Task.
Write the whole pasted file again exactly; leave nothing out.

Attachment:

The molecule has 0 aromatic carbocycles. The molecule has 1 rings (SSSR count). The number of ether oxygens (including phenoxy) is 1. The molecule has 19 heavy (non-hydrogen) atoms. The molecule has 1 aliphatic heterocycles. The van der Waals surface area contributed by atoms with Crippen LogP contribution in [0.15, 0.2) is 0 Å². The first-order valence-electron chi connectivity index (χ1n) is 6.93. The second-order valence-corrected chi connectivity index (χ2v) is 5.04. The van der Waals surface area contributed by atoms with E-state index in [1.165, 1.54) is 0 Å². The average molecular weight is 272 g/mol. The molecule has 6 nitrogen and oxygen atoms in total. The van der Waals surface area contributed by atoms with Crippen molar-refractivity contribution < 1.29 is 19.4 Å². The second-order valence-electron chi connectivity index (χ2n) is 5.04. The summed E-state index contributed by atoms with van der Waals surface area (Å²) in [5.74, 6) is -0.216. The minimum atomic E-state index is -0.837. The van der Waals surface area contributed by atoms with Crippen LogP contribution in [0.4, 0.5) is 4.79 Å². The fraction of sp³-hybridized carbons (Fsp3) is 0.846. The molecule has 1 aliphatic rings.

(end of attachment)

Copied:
The molecule has 0 aromatic carbocycles. The molecule has 1 rings (SSSR count). The number of ether oxygens (including phenoxy) is 1. The molecule has 19 heavy (non-hydrogen) atoms. The molecule has 1 aliphatic heterocycles. The van der Waals surface area contributed by atoms with Crippen LogP contribution in [0.15, 0.2) is 0 Å². The first-order valence-electron chi connectivity index (χ1n) is 6.93. The second-order valence-corrected chi connectivity index (χ2v) is 5.04. The van der Waals surface area contributed by atoms with E-state index in [1.165, 1.54) is 0 Å². The average molecular weight is 272 g/mol. The molecule has 6 nitrogen and oxygen atoms in total. The van der Waals surface area contributed by atoms with Crippen molar-refractivity contribution < 1.29 is 19.4 Å². The second-order valence-electron chi connectivity index (χ2n) is 5.04. The summed E-state index contributed by atoms with van der Waals surface area (Å²) in [5.74, 6) is -0.216. The minimum atomic E-state index is -0.837. The van der Waals surface area contributed by atoms with Crippen LogP contribution in [0.4, 0.5) is 4.79 Å². The fraction of sp³-hybridized carbons (Fsp3) is 0.846. The molecule has 1 aliphatic rings.